Thursday, 26 July 2007

Family Matters

This book is so incredibly good, so completely in tune with my own thoughts and feelings on a number of subjects, that I can't even begin to describe it properly. Our library bought it when I requested it and now that I have spent my free time today and yesterday reading it, I almost wish that I had bought it myself. I am not a highlighter of lines in books (never! ) but I really don't think I could have helped myself with this one. There would likely be vast blocks of yellow highlighter marks all over it, marking all the bits that seem especially profound to me, then whenever anyone asked me about why my kids don't go to school I would just lend them the book. It seems to me that would be much easier than my trying to articulate the many heartfelt reasons why my kids don't go to school in the minutes ( and scant real interest) usually given for an answer to these sort of questions. I love this book and will be asking my own parents to read it so that they may gain a greater understanding into our lives and the depth of my feelings on this issue. I was going choose just one chapter that I liked best to write about but actually, thinking back, I love them all ( except chapter 4) because they each tell an important part of the many reasons that we choose not to send our boys to school. I can't resist including some quotes.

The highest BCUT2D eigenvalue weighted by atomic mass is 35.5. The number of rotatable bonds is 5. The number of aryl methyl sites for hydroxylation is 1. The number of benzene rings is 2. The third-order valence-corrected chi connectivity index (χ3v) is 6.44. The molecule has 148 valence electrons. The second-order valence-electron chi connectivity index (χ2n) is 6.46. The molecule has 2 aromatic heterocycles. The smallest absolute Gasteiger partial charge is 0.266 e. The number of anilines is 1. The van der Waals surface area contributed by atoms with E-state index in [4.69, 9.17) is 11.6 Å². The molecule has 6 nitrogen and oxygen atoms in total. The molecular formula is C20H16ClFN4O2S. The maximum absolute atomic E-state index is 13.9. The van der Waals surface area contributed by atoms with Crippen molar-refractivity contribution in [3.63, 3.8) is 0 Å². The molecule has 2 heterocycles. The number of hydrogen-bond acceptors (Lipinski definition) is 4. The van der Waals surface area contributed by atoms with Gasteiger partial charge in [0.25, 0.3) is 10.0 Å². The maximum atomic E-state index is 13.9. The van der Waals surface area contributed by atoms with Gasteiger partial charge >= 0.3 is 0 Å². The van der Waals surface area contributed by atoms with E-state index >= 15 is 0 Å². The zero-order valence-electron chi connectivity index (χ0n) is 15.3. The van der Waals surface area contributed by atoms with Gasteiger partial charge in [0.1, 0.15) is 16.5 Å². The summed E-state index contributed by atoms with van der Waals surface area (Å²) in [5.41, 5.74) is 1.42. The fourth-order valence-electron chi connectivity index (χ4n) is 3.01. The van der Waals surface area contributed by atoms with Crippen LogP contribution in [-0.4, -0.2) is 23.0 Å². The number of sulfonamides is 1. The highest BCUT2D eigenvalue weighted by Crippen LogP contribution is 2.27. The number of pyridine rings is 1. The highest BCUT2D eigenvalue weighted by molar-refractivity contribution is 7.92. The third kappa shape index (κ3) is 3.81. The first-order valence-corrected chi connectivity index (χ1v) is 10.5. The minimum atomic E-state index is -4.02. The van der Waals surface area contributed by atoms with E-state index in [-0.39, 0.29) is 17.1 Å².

"Ordinary people have always been teachers; it is only recently that teaching has become a salaried profession instead of a part of daily existence."

I love that, when did people stop knowing this?

"...a child should be educated not merely for future employment but as a human being, with senses fully alive and independence of thought fully developed, with nature as the ground of his learning and his education gently cultivated by thoughtful and sensitive adults."

You have to know that I love that one too.
And this one tickled my and Nicola's fancy. "Think of the economic tragedy that would result if schools taught critical thinking, " asks John Taylor Gatto. "Who would crave the mountains of junk our mass-production economy distributes? Who would eat the processed foods? Who would wear the plastic shoes?"

Ooh, there are so many things that make me feel wonderfully inspired in this book and also many parts that make me feel like crying with despair. I think I will read it, and enjoy it, again.

1 comment:

Katherine said...

Thanks for sharing this Heather. I went online to browse the pages and it looks like a good read.